Note – there Is no benefit to capturing more than one cycle of SNMP responses. If data is captured immediately, that means the devices were in the middle of a cycle. End the capture and start a new one shortly. There should be no packets captured for a bit, then packets during the SNMP polling cycle, and then another pause until the next cycle.

Parsing The Capture Data Into A Response File

The following script parses the capture file into an snmprec response file – note, I needed to use 2.6.0rc1 of scapy to parse SNMP data. The 2.5.0 release version failed to parse most of the packets which I believe is related to https://github.com/secdev/scapy/issues/3900

from scapy.all import rdpcap, SNMP
from scapy.layers.inet import UDP
from scapy.packet import Raw
from scapy.layers.snmp import SNMP, SNMPvarbind, SNMPresponse, SNMPbulk
from scapy.all import conf, load_layer
from scapy.utils import hexdump

from scapy.all import UDP, load_contrib
from scapy.packet import bind_layers

import os
from datetime import datetime
import argparse

# Ensure Scapy's SNMP contributions are loaded
load_contrib("snmp")

def sort_by_oid(listSNMPResponses):
    """
    Sorts a list of "OID|TAG|Value" strings by the OID numerically and hierarchically.

    :param listSNMPResponses: A list of "OID|TAG|Value" strings.
    :return: A list of "OID|TAG|Value" strings sorted by OID.
    """
    # Split each element into a tuple of (OID list, original string), converting OID to integers for proper comparison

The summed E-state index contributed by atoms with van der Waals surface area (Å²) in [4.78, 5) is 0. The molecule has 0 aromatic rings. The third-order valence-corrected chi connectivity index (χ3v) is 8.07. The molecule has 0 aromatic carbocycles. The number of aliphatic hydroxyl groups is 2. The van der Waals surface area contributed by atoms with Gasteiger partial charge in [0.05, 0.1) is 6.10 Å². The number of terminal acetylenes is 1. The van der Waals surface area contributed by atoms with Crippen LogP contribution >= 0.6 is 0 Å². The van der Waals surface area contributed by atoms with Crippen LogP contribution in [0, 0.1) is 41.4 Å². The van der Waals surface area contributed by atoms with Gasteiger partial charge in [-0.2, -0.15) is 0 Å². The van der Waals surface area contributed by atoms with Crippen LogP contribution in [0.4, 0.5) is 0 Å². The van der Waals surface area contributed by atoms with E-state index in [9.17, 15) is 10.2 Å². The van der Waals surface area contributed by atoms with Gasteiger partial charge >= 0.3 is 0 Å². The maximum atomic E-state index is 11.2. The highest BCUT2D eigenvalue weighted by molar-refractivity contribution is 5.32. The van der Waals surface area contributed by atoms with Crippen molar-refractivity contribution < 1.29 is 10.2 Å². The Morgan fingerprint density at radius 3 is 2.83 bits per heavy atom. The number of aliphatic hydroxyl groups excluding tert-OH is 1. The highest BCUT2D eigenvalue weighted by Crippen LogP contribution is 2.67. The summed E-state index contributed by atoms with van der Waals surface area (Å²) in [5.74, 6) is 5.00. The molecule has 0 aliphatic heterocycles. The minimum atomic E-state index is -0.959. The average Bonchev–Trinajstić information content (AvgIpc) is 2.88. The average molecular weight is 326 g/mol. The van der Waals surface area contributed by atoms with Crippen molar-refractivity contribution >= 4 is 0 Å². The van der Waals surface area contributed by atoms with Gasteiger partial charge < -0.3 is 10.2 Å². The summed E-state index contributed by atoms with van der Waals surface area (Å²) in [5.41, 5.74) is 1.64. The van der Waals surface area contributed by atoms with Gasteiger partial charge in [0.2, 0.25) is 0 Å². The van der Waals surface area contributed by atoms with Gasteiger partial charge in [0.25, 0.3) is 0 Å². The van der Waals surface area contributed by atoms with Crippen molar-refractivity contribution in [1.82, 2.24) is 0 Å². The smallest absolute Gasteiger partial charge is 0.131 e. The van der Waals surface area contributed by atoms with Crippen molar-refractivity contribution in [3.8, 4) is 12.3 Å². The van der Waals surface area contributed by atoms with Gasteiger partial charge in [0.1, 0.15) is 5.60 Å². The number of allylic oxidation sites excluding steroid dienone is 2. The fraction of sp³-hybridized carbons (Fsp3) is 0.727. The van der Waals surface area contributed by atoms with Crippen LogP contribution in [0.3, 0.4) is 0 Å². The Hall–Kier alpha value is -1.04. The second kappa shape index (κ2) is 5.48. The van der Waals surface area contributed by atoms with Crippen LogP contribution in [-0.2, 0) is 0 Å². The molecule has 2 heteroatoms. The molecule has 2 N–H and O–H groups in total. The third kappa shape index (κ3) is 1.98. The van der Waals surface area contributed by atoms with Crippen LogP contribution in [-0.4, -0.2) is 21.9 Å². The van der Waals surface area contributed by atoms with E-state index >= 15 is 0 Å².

oid_tuples = [(list(map(int, element.split('|')[0].split('.'))), element) for element in listSNMPResponses]

    # Sort the list of tuples by the OID part (the list of integers)
    sorted_oid_tuples = sorted(oid_tuples, key=lambda x: x[0])

    # Extract the original strings from the sorted list of tuples
    sorted_listSNMPResponses = [element[1] for element in sorted_oid_tuples]

    return sorted_listSNMPResponses

parser = argparse.ArgumentParser(description='This script converts an SNMP packet capture into a snmpsim response file')
parser.add_argument('--filename', '-f', help='The capture file to process', required=True)

args = parser.parse_args()
strFullCaptureFilePath = args.filename
strCaptureFilePath, strCaptureFileName = os.path.split(strFullCaptureFilePath)


# Valid tags per https://pypi.org/project/snmpsim/0.2.3/
dictTags = {'ASN1_INTEGER': '2', 'ASN1_STRING': '4', 'ASN1_NULL': '5', 'ASN1_OID': '6', 'ASN1_IPADDRESS': '64', 'ASN1_COUNTER32': '65', 'ASN1_GAUGE32': '66', 'ASN1_TIME_TICKS': '67', 'Opaque': '68','ASN1_COUNTER64': '70'}

listSNMPResponses = []
listSNMPResponses.append("1.3.6.1.2.1.25.4.2.1.1.1|2|1")
listSNMPResponses.append("1.3.6.1.2.1.25.4.2.1.2.1|4|LJRSNMPAgent")
listSNMPResponses.append("1.3.6.1.2.1.25.4.2.1.3.1|6|1.3.6.1.4.1.25709.55")
listSNMPResponses.append("1.3.6.1.2.1.25.4.2.1.4.1|4|/opt/snmp/snmpsim/_agent.sh")
listSNMPResponses.append("1.3.6.1.2.1.25.4.2.1.5.1|4|-L")
listSNMPResponses.append("1.3.6.1.2.1.25.4.2.1.6.1|2|4")
listSNMPResponses.append("1.3.6.1.2.1.25.4.2.1.7.1|2|1")
i = 0

if True:
    packets = rdpcap(strFullCaptureFilePath)
    # Packets are zero indexed, so packet 1 in script is packet 2 in Wireshark GUI
    #for i in range(0,4):
    for packet in packets:
        print(f"Working on packet {i}")
        i = i + 1
        if SNMP in packet:
            snmp_layer = packet[SNMP]
            if isinstance(packet[SNMP].PDU,SNMPresponse):
                snmp_response = snmp_layer.getfield_and_val('PDU')[1]
                if hasattr(snmp_response, 'varbindlist') and snmp_response.varbindlist is not None:
                    for varbind in snmp_response.varbindlist:
                        strOID = varbind.oid.val if hasattr(varbind.oid, 'val') else str(varbind.oid)
                        strValue = varbind.value.val if hasattr(varbind.value, 'val') else str(varbind.value)
                        strType = type(varbind.value).__name__